Premier 100 IT Leaders: The Rewards of Risk-taking

IT leadership can be a high-wire act of managing game-changing projects at high speed. Here's how the Premier 100 make it work.

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What became most evident throughout this project was that innovation is best nurtured through collaboration, Gendron says. The open-source approach to MES dramatically increased employee engagement across all of Celestica's sites through new collaborative tools and agile development processes. That, in turn, has spurred an energy that has led to more process improvements across diverse customer requirements, Gendron says.

"It was a big risk in some people's eyes," she adds, "but for me, it was a calculated risk and one worth taking."

Rigorous Planning

Two key factors in virtually all IT leaders' risk calculations are the breadth and the scope of a project. Both are colossal for Lenovo CIO Xiaoyan Wang, who is leading an ongoing effort to migrate all of the No. 2 computer maker's legacy IT systems to a single, standardized SAP platform worldwide.

Wang's first principle is that IT will never provide a 100% solution. Instead, "we need to prioritize, first focusing on the critical capabilities for running the business. Enhancements are secondary," she says.

Her second principle is that "schedule is king." Making this a day-to-day operational reality involves working hand-in-glove with the lines of business, securing agreement up front on both change management and deployment plans.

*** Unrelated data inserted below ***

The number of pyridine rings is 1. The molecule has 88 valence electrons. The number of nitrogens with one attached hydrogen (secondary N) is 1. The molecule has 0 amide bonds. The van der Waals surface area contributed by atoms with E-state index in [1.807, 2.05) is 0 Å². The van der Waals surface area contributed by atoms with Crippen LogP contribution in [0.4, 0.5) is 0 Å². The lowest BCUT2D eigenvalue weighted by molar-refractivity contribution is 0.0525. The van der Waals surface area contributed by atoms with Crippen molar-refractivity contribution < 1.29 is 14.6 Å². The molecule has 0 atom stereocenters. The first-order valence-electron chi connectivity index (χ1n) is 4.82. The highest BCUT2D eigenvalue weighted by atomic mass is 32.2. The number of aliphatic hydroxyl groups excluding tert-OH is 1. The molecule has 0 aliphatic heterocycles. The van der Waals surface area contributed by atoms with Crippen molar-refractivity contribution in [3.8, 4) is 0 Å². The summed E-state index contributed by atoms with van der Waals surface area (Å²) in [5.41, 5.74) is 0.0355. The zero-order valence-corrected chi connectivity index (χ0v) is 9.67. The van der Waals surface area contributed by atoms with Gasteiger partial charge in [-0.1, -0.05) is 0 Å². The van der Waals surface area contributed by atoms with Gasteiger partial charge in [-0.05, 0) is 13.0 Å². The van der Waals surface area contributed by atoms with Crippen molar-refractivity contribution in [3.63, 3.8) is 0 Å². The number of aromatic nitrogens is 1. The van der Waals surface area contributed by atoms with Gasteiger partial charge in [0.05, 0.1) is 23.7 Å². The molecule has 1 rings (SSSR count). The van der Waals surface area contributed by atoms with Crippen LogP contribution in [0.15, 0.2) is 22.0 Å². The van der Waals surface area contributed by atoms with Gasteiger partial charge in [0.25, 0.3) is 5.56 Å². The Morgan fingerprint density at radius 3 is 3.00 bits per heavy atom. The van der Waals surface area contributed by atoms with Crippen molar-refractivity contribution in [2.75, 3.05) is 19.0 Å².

"The businesses are intimately involved from the blueprint and planning phases all the way through to post-production support," Wang says. "The impacted businesses have to take ownership with IT on disciplined execution because we are building their future and because any missteps would impact our company's results," she says.

In cases where project risk is especially high, Wang uses a pilot program to test the strength of a system before launching globally. "Large-scale change takes time and must be approached with rigor and attention to detail," she emphasizes. "It also takes time to acquire the unwavering support of the business."

Still, Lenovo has set an ambitious deadline for completion, which is now less than 18 months away. The most recent deployment, which focused on transitioning Latin America to the new IT platform, successfully launched in January 2011.

"We studied many other large-scale ERP deployments to this region. All of the companies we looked at across industries split their Latin America deployments into several phases, due to the complexity of the business processes and business environment, especially around taxes and export/import [issues]," Wang explains.

But Lenovo's business imperatives leave no time to spare. "Taking the conventional route would have added at least one more year to our transformation journey -- time that we could not afford," she says. "Instead, with careful planning and strong top-down support for change and disciplined technical execution, we were able to execute in 12 months."

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